It took Tal Blevins almost 20 full minutes to yank an iron sconce from this rusted, steel wall, wrenching the anchor bolt as he did, and then hoisting it like a trophy after it came loose.

“You want it?” he asked.

They’re building Machete this week, the supper club-turned-restaurant, into this LoFi space as surely as a hermit crab occupies a new, fancier shell, buttressing a burgeoning entertainment district that now includes three restaurants, a grocery store, two breweries and a greenway, but was once a prime example of downtown sprawl.

Does anyone remember what used to be there?

There’s not much for him and the team — including culinary duo Kevin Cottrell and Lydia Greene, a ringer from Pittsburgh and a thoughtful guy with a beard — to do here at the former Crafted Street Food locale. After a new floor comes down, the kitchen will be good to go. There’s some painting to be done, including a new mural, a few cosmetic flourishes and some applied minimalism. And those sconces, of course. They’ve got to go.

But the space has many advantages.

With just a couple of years residency under his belt, Blevins is fairly new in town, so I point out some of the new features of LoFi that make his location particularly fortuitous.

“See those parking spots out there?” I’m mansplaining. “They’re new. We call that a ‘road diet.’ That’s gonna slow down traffic and—.”

“I’m gonna stop you right there,” Blevins says. “Did you know I have a master’s degree in urban design?”

I did not.

“Here’s the thing,” I say. “This little stretch where Eugene meets Battleground is supposed to be an express downtown loop, drawing traffic out of center city to the west and north.”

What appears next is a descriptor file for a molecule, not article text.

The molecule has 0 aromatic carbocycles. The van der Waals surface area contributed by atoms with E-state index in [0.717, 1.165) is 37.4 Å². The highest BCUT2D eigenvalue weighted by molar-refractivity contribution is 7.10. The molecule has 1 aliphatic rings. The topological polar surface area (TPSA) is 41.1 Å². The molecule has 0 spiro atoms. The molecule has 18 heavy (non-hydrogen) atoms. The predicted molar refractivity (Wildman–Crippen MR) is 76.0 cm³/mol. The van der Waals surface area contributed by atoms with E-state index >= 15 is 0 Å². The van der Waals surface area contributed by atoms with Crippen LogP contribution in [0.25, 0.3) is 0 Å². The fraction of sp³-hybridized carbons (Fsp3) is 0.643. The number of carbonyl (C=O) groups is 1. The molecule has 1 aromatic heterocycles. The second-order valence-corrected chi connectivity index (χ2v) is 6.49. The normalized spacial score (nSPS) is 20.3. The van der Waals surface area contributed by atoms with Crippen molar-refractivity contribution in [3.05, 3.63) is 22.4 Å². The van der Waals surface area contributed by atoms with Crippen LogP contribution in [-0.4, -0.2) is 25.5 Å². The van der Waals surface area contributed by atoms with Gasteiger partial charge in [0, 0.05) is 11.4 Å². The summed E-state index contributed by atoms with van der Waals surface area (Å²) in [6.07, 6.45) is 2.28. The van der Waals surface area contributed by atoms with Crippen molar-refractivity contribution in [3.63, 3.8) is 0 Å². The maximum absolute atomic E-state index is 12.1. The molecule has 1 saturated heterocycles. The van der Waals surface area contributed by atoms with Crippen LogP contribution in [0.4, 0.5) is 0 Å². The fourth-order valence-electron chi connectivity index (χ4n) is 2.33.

Now, I say, with the Greenway apartment complex, the ballpark and two more residential developments in the works just a block to the west, they are forced to convert the whole stretch into a pedestrian thoroughfare.

This is a joke only an urban planner can appreciate. Blevins obliges with a laugh. The he’s back at it, with the hammering and the yanking and the moving of heavy restaurant equipment. These neighborhoods don’t activate themselves.

Join the First Amendment Society, a membership that goes directly to funding TCB‘s newsroom.

We believe that reporting can save the world.

The TCB First Amendment Society recognizes the vital role of a free, unfettered press with a bundling of local experiences designed to build community, and unique engagements with our newsroom that will help you understand, and shape, local journalism’s critical role in uplifting the people in our cities.

All revenue goes directly into the newsroom as reporters’ salaries and freelance commissions.

⚡ Join The Society ⚡